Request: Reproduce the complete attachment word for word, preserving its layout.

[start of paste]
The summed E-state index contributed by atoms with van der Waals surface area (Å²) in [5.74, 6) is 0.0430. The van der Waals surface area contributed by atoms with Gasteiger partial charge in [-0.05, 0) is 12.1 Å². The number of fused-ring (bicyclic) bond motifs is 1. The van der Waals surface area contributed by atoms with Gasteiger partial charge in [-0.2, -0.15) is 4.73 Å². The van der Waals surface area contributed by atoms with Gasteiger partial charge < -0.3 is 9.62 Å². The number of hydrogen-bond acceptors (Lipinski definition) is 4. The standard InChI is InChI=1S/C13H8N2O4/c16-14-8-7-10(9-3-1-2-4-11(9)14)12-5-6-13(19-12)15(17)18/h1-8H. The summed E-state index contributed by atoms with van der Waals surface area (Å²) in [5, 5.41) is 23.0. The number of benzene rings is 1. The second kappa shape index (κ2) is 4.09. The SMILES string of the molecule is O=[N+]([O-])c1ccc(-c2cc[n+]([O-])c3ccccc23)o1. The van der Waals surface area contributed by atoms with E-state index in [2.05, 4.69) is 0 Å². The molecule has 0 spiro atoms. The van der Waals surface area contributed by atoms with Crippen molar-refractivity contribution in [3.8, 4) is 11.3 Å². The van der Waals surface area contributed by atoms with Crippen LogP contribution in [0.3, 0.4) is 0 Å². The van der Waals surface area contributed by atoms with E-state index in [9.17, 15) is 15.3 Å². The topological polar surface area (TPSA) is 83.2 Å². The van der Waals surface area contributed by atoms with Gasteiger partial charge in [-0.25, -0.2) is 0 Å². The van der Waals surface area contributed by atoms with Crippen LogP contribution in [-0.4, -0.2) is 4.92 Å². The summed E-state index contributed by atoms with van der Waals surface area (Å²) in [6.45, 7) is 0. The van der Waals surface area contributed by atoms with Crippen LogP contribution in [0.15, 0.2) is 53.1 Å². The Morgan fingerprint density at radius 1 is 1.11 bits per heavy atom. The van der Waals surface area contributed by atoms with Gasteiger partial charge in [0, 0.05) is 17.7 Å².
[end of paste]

The summed E-state index contributed by atoms with van der Waals surface area (Å²) in [5.74, 6) is 0.0430. The van der Waals surface area contributed by atoms with Gasteiger partial charge in [-0.05, 0) is 12.1 Å². The number of fused-ring (bicyclic) bond motifs is 1. The van der Waals surface area contributed by atoms with Gasteiger partial charge in [-0.2, -0.15) is 4.73 Å². The van der Waals surface area contributed by atoms with Gasteiger partial charge < -0.3 is 9.62 Å². The number of hydrogen-bond acceptors (Lipinski definition) is 4. The standard InChI is InChI=1S/C13H8N2O4/c16-14-8-7-10(9-3-1-2-4-11(9)14)12-5-6-13(19-12)15(17)18/h1-8H. The summed E-state index contributed by atoms with van der Waals surface area (Å²) in [5, 5.41) is 23.0. The number of benzene rings is 1. The second kappa shape index (κ2) is 4.09. The SMILES string of the molecule is O=[N+]([O-])c1ccc(-c2cc[n+]([O-])c3ccccc23)o1. The van der Waals surface area contributed by atoms with E-state index in [2.05, 4.69) is 0 Å². The molecule has 0 spiro atoms. The van der Waals surface area contributed by atoms with Crippen molar-refractivity contribution in [3.8, 4) is 11.3 Å². The van der Waals surface area contributed by atoms with Crippen LogP contribution in [0.3, 0.4) is 0 Å². The van der Waals surface area contributed by atoms with E-state index in [9.17, 15) is 15.3 Å². The topological polar surface area (TPSA) is 83.2 Å². The van der Waals surface area contributed by atoms with Gasteiger partial charge in [-0.25, -0.2) is 0 Å². The van der Waals surface area contributed by atoms with Crippen LogP contribution in [-0.4, -0.2) is 4.92 Å². The summed E-state index contributed by atoms with van der Waals surface area (Å²) in [6.45, 7) is 0. The van der Waals surface area contributed by atoms with Crippen LogP contribution in [0.15, 0.2) is 53.1 Å². The Morgan fingerprint density at radius 1 is 1.11 bits per heavy atom. The van der Waals surface area contributed by atoms with Gasteiger partial charge in [0, 0.05) is 17.7 Å².